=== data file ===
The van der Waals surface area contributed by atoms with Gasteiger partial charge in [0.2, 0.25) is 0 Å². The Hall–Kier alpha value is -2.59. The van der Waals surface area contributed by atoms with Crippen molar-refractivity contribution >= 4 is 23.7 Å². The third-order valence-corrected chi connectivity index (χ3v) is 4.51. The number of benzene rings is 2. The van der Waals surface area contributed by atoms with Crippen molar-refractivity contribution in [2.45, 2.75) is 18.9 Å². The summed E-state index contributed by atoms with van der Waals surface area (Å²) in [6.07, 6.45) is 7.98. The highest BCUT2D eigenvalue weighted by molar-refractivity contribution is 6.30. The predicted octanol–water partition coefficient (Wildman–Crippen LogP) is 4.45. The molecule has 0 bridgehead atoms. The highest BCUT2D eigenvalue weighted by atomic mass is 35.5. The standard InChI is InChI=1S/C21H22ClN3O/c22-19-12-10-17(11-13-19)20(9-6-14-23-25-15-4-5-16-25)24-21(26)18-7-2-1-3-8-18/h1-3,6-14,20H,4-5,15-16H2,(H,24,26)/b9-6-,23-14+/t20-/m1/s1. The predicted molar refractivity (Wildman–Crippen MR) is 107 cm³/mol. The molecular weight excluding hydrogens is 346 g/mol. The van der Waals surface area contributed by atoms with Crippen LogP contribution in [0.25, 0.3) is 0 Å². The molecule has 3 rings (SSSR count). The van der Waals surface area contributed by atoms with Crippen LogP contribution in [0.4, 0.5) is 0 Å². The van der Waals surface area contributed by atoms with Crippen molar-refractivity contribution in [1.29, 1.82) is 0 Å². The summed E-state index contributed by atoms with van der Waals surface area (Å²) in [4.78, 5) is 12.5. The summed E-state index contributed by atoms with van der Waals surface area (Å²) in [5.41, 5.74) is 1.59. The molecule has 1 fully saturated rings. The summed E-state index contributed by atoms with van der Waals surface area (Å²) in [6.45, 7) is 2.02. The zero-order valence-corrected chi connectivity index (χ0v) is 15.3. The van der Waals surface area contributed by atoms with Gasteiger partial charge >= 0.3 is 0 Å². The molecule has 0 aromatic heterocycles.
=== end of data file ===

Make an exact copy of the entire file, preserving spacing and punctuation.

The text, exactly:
The van der Waals surface area contributed by atoms with Gasteiger partial charge in [0.2, 0.25) is 0 Å². The Hall–Kier alpha value is -2.59. The van der Waals surface area contributed by atoms with Crippen molar-refractivity contribution >= 4 is 23.7 Å². The third-order valence-corrected chi connectivity index (χ3v) is 4.51. The number of benzene rings is 2. The van der Waals surface area contributed by atoms with Crippen molar-refractivity contribution in [2.45, 2.75) is 18.9 Å². The summed E-state index contributed by atoms with van der Waals surface area (Å²) in [6.07, 6.45) is 7.98. The highest BCUT2D eigenvalue weighted by molar-refractivity contribution is 6.30. The predicted octanol–water partition coefficient (Wildman–Crippen LogP) is 4.45. The molecule has 0 bridgehead atoms. The highest BCUT2D eigenvalue weighted by atomic mass is 35.5. The standard InChI is InChI=1S/C21H22ClN3O/c22-19-12-10-17(11-13-19)20(9-6-14-23-25-15-4-5-16-25)24-21(26)18-7-2-1-3-8-18/h1-3,6-14,20H,4-5,15-16H2,(H,24,26)/b9-6-,23-14+/t20-/m1/s1. The predicted molar refractivity (Wildman–Crippen MR) is 107 cm³/mol. The molecular weight excluding hydrogens is 346 g/mol. The van der Waals surface area contributed by atoms with Crippen LogP contribution in [0.25, 0.3) is 0 Å². The molecule has 3 rings (SSSR count). The van der Waals surface area contributed by atoms with Crippen LogP contribution in [0.4, 0.5) is 0 Å². The van der Waals surface area contributed by atoms with Crippen molar-refractivity contribution in [1.29, 1.82) is 0 Å². The summed E-state index contributed by atoms with van der Waals surface area (Å²) in [4.78, 5) is 12.5. The summed E-state index contributed by atoms with van der Waals surface area (Å²) in [5.41, 5.74) is 1.59. The molecule has 1 fully saturated rings. The summed E-state index contributed by atoms with van der Waals surface area (Å²) in [6.45, 7) is 2.02. The zero-order valence-corrected chi connectivity index (χ0v) is 15.3. The van der Waals surface area contributed by atoms with Gasteiger partial charge >= 0.3 is 0 Å². The molecule has 0 aromatic heterocycles.